Don’t use a strong fertilizer because it can burn. Use something mild or slow release, or better yet, some well-rotted manure or compost.
- Plant in in full sun to partial shade.
- Make sure the tree receives at least 48 inches of water per year.
- Don’t fertilize unless your soil is deficient in something.
Pruning and Maintenance
Magnolias rarely need pruning. But the general rule to remove dead, diseased, or damaged/deformed branches – known as the three Ds – applies.
Any time you see something that looks problematic, remove it as close to the nearest trunk or branch as you can.
These trees add about a foot or two of growth per year and need pruning to control their size.
If you want to do some pruning for shape, feel free. You can also remove branches that are crossing or crowded, but it’s not necessary.
When they’re young, give them a little shaping by pruning back to a leaf bud after flowering has stopped. If you’re growing a multi-trunk type, limit the trunks to five or less. Remove any shoots growing beyond the main trunk or trunks.
Cultivars to Select
There are lots of fun cultivars to watch for, but a lot of the time, you’ll find the species tree.
You can’t go wrong with the species or any one of the excellent options that have been bred and made available for sale.
If you want to grab a species plant, visit Planting Tree for a one- to two-, two- to three-, three- to four-, or four- to five-foot-tall live tree.
Fast Growing Trees carries live trees in similar sizes.
This cultivar will stay compact at under 20 feet and is evergreen to Zone 6, which is much colder than the species will tolerate while remaining evergreen.
The leaves are darker green than the species as well.
‘Henry Hicks’ is more reliably evergreen than the species. It will stay evergreen even in Zone 5.
It’s an early bloomer and grows to 40 feet high.
‘Moonglow’ is a 40-foot tree with a loose canopy that can survive extreme cold, down to at least -28°F.
This cultivar will stay evergreen further north than the species, down to Zone 6.
With dark green leaves and a petite growth habit, this pretty lady stands out. She grows to just eight feet tall and 10 feet wide, so she’s perfectly happy in a container.
This is no delicate flower, though. She can survive in temperatures as cold as -35°F and stays evergreen down to Zone 4.
The leaves on ‘Santa Rosa’ are larger than the species and the largest of any cultivar.
However, since it was bred from a tree growing in Florida, it isn’t as cold tolerant as some others. It’s best in Zones 7 and up.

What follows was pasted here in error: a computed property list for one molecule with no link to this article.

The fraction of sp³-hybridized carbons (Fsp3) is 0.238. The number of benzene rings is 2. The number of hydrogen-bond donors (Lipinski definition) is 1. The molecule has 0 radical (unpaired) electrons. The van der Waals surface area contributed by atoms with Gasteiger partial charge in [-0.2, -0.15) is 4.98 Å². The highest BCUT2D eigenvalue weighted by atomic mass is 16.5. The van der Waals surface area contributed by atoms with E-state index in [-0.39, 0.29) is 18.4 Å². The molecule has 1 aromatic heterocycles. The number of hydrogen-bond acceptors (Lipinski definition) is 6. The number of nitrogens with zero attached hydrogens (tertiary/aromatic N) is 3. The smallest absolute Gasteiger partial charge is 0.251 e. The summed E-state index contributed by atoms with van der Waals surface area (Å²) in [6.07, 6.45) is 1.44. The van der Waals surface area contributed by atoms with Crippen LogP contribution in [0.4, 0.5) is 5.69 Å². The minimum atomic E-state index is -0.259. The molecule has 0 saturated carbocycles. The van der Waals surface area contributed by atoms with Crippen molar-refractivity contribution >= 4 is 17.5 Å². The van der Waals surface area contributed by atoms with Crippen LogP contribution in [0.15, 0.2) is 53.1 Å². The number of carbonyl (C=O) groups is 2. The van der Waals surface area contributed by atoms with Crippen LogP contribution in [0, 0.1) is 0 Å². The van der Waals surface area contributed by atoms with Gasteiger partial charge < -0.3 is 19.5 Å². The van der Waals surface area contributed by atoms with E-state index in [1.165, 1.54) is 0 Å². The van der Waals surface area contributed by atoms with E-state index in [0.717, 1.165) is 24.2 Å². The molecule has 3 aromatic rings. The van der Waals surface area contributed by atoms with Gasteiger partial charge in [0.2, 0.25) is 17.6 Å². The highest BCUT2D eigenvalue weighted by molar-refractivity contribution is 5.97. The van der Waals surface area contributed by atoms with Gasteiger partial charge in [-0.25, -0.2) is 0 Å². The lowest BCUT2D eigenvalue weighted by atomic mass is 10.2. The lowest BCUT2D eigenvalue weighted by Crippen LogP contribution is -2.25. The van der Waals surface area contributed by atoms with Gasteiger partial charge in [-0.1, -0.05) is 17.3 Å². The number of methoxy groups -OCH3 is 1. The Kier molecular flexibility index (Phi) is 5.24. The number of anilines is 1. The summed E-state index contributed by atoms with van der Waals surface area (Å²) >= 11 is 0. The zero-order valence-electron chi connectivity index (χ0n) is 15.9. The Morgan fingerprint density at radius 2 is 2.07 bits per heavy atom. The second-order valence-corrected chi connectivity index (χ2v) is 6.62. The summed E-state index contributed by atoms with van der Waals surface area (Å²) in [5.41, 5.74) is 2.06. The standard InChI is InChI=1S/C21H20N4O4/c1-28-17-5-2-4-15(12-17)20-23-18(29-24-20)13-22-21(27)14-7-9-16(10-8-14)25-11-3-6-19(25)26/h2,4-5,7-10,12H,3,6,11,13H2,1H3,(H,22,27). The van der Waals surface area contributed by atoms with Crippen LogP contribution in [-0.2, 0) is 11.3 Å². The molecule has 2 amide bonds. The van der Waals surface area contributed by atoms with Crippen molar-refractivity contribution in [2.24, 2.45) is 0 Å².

The tree has a beautiful rounded, spreading growth habit, reaching 25 feet tall and wide.
Managing Pests and Disease
Ready for some really exciting news? Sweetbays are one of those species that are seemingly unbothered by most problems.
No wonder they’re so popular for creating magnolia hybrids. Everyone wants a bit of that sweet, sweet resistance to pests and diseases.
A mature tree is at no risk from browsing, but deer will make a meal out of leaves and young twigs now and then, and young trees could be slightly deformed.
Over time, the shape can be recovered through pruning, but you might want to put a small fence around young trees if you live in an area with lots of deer activity.
Scale might also be a problem, but it’s rare and these pests usually only infest trees that have been damaged or otherwise weakened. Our guide to scale can walk you through everything you should know.
Thanks to their tolerance for swampy, boggy spots, you can use these trees near ponds and streams or in low areas where water tends to collect.
Don’t assume yours needs to be practically drowning to be happy, though. This species is drought tolerant once established.
It grows well with bayberries, yaupon, dogwoods, chokecherry, sumac, snowbell, viburnum, ferns, pitcher plants, and sedges. Use it in a mixed shrub border or as a specimen.
You can also plant it near porches and patios because it won’t become overwhelming in size, and it will provide dappled shade.
Some magnolia species are prone to breakage, but this one is fairly resistant to wind damage.
Quick Reference Growing Guide
|Plant Type:||Deciduous or evergreen flowering tree||Flower/Foliage Color:||White/green|
|Native to:||Southeastern North America||Maintenance:||Low|
|Hardiness (USDA Zones):||4-9||Tolerance||Frost|
|Bloom Time:||Spring, summer, fall||Soil Type:||Loose, rich|
|Exposure:||Full sun to partial shade||Soil pH:||5.5-6.5|
|Time to Maturity:||20 years||Soil Drainage:||Boggy/poor to well-draining|
|Spacing:||10 feet||Attracts:||Bees, beetles, birds, butterflies, moths, squirrels|
|Planting Depth:||1/2 inch (seeds), top of root ball slightly above soil line (transplants)||Companion Planting:||Bayberries, yaupon, dogwoods, chokecherry, hostas, snowbells, sumac, viburnum, ferns, pitcher plants, sedges|
|Height:||Up to 60 feet||Avoid Planting With:||Cactus, juniper, Russian sage|
|Spread:||Up to 25 feet||Uses:||Specimen, mixed border|
|Common Pests:||Deer, scale||Species:||Virginiana|
How Sweet It Is
Sure, Southern magnolias stand out like the belles of the ball, but sweetbays are every bit as fantastic.
From their strong fragrance to their extended blooming season, plus their ability to thrive in swampy areas, white laurels have a lot going for them.
How do you plan to use yours? Which cultivar is your favorite? Give us all the details in the comment section.
There are lots more ornamental landscape trees out there to fill your yard with. If you’re looking for some ideas and guidance, read these articles next: